As you might be aware of, this exercise requires lots of time and energy (10 Hours), that to do it on daily basis! Your cooperation is needed to sustain this feature.

Please provide your valuable feedback in the comment section to improve and sustain this initiative successfully. 

General Studies – 1;


Topic: Critical changes to geographical features and their effect on flora and fauna, and on society

1) In India it is scientifically proven that groundwater is overexploited and there is an urgent need to conserve it and use it judiciously. Why do you think its exploitation continues? What innovative measures would you suggest to use water judiciously? Discuss. (200 Words)

The Hindu

Why exploitation is continuing?

  • We are extracting more than can be naturally replenished.
  • Electricity is supplied to farmers free of cost – Increased indiscriminate use of water
  • Poor adoption of water conservation strategies – Rain water harvesting, farm ponds, percolation pits, borewell recharge, raised bunds to stop the rain water are not employed, leading to more extraction than replenishment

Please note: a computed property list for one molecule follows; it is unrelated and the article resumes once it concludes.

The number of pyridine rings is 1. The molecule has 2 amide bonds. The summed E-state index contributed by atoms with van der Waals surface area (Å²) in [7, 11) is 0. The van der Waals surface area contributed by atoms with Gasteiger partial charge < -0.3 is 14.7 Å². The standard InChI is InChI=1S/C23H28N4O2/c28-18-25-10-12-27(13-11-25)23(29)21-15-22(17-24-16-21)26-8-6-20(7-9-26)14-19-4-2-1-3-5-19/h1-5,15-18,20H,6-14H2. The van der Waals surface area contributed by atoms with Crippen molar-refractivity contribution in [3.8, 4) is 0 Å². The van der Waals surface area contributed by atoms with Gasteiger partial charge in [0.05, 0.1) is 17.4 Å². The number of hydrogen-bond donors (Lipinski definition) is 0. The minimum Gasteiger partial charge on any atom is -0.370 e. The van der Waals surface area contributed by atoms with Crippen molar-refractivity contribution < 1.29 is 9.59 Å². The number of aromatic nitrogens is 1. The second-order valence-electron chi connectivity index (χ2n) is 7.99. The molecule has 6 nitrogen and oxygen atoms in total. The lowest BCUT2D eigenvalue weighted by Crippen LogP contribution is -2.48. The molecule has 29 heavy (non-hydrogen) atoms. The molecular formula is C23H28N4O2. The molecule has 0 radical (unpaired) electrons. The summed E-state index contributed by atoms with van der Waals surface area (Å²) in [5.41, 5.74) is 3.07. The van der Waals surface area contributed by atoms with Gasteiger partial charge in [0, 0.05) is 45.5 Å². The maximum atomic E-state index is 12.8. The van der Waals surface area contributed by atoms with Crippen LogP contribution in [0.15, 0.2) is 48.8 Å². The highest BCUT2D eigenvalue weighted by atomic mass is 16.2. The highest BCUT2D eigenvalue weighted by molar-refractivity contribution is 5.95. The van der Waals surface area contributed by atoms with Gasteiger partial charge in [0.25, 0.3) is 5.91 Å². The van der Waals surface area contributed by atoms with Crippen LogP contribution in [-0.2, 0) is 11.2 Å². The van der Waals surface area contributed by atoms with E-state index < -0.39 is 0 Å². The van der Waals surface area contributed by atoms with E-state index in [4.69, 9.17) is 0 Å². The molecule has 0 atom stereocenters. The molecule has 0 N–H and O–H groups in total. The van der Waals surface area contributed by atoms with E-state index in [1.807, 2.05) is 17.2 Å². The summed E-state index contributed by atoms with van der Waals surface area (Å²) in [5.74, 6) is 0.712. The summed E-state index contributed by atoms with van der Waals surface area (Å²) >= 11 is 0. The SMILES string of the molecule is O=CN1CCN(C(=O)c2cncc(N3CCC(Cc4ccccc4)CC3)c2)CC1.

• Unsustainable industrial practices – Water intensive industries like Packaged drinking water, mineral water plant, Tannery, Distillery, brewery, soft drinks, paper and pulp, fertilizer, textile drying, textile printing industries etc. use ground water indiscriminately without adopting water conservation strategies like Recycling, water treatment facilities.
    Regulatory oversight is also poor —- Leading to rapid depletion of water
  • In Urban areas – Concrete roads, encroachment of lakes, unsustainable construction are leading to reduced rain water percolation, at the same time, increased population growth and water requirements —— Over exploitation of ground water
  • Use of water inefficient technologies for irrigation like Flood irrigation, basin irrigation, wet paddy cultivation of instead of Drip and sprinkler irrigation
  • Lack of awareness among the farmers